A leading question on role models

After the year we've had, can it really be true that business people are still Britain's top role models?

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Last Updated: 31 Aug 2010

According to a survey by leadership development group Common Purpose, 45% of the 750 respondents named business people as their top leadership role models. That made them a more popular choice than politicians, historical figures, religious leaders, teachers and (less surprisingly) sporting figures. ‘The current economic situation has not dented the inspirational appeal of business leaders,’ concludes Common Purpose sagely.

Not everyone laid claim to a role model, of course. But of those that did, business leaders featured prominently. High-profile bigwigs cited included M&S boss Sir Stuart Rose, Birmingham City CEO Karren Brady and Virgin chief Richard Branson – although others plumped for lower-profile family members involved in the business world instead. ‘It is great that our belief in business leaders has not been dented’, says Common Purpose chief exec Julia Middleton. ‘It will be them that accelerate us out of recession.’

Now a few years ago, this finding might have seemed more plausible. Back then, UK plc’s high fliers – particularly the City’s masters of the universe – could seemingly do no wrong, churning out profits to their hearts’ content. But after a year in which the reputation of many of these exalted leaders (including Rose, and virtually everyone connected to the City) has taken a bit of a battering, it seems a bit odd that their leadership reputations appear to have survived completely intact.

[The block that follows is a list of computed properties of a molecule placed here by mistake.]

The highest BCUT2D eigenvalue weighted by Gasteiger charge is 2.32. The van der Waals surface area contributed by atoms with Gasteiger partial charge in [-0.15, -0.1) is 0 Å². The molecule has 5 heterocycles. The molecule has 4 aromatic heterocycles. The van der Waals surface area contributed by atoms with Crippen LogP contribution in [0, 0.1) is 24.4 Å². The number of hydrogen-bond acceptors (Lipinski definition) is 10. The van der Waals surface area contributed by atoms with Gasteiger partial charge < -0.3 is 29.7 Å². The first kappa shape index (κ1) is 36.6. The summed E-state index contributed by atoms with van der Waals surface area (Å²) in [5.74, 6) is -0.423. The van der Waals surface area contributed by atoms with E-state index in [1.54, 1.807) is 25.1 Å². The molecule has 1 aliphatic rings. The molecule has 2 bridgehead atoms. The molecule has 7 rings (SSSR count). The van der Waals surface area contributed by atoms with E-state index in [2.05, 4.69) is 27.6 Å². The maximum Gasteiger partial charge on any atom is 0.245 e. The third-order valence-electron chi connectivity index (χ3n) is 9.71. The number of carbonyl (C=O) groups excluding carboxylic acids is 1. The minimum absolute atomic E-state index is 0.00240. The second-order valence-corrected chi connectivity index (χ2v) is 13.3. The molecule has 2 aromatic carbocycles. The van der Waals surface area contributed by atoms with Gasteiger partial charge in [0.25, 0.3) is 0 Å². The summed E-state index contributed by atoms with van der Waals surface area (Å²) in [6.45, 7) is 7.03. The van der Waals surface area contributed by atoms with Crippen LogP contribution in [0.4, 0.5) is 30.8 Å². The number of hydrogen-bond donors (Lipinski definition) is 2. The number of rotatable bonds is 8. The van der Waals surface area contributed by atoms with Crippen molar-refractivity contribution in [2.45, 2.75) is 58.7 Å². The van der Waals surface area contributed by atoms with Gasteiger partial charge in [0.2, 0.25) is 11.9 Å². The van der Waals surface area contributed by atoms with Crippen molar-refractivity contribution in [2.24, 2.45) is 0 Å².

So we took a closer look – and discovered that the survey was carried out on ‘a wide sample of people in full-time employment, holding management and decision-making roles’. In other words, they asked a load of business people to tell them who their leadership role models were, and – believe it or not – lots of them opted for business people. Which, we’d argue, isn’t that surprising. If you asked a load of footballers to name their role models, we’d imagine that sporting figures would come a bit higher up the list (though to be fair, that’s partly because most of the respondents wouldn’t be able to name any business leaders, politicians or historical figures).

Of course, we’re not denying that there are lots of excellent leaders in the business world. But the biggest test of their skills may be yet to come. By this time next year, a few reputations are likely to have been made – or broken.

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